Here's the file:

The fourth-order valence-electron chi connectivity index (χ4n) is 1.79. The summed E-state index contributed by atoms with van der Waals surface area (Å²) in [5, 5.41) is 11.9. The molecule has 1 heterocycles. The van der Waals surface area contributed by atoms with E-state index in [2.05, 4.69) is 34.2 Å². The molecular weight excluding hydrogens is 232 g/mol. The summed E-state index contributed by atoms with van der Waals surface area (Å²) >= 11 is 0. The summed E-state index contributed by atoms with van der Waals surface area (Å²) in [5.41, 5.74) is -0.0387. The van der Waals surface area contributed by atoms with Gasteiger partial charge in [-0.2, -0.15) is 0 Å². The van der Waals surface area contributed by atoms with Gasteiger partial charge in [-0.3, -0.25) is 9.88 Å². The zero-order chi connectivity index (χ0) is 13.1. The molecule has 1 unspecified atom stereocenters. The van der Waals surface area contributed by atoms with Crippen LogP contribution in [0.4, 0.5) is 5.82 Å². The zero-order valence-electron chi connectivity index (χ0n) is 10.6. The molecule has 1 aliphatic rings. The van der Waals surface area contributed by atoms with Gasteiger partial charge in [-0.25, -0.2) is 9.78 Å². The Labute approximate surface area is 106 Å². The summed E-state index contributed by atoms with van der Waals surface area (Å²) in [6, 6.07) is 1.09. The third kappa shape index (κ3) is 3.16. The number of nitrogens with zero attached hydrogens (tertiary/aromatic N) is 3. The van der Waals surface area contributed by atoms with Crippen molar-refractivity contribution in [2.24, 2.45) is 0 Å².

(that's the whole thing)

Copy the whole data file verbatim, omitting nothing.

The fourth-order valence-electron chi connectivity index (χ4n) is 1.79. The summed E-state index contributed by atoms with van der Waals surface area (Å²) in [5, 5.41) is 11.9. The molecule has 1 heterocycles. The van der Waals surface area contributed by atoms with E-state index in [2.05, 4.69) is 34.2 Å². The molecular weight excluding hydrogens is 232 g/mol. The summed E-state index contributed by atoms with van der Waals surface area (Å²) >= 11 is 0. The summed E-state index contributed by atoms with van der Waals surface area (Å²) in [5.41, 5.74) is -0.0387. The van der Waals surface area contributed by atoms with Gasteiger partial charge in [-0.2, -0.15) is 0 Å². The van der Waals surface area contributed by atoms with Gasteiger partial charge in [-0.3, -0.25) is 9.88 Å². The zero-order chi connectivity index (χ0) is 13.1. The molecule has 1 unspecified atom stereocenters. The van der Waals surface area contributed by atoms with Crippen LogP contribution in [0.4, 0.5) is 5.82 Å². The zero-order valence-electron chi connectivity index (χ0n) is 10.6. The molecule has 1 aliphatic rings. The van der Waals surface area contributed by atoms with Gasteiger partial charge in [-0.25, -0.2) is 9.78 Å². The Labute approximate surface area is 106 Å². The summed E-state index contributed by atoms with van der Waals surface area (Å²) in [6, 6.07) is 1.09. The third kappa shape index (κ3) is 3.16. The number of nitrogens with zero attached hydrogens (tertiary/aromatic N) is 3. The van der Waals surface area contributed by atoms with Crippen molar-refractivity contribution in [2.24, 2.45) is 0 Å².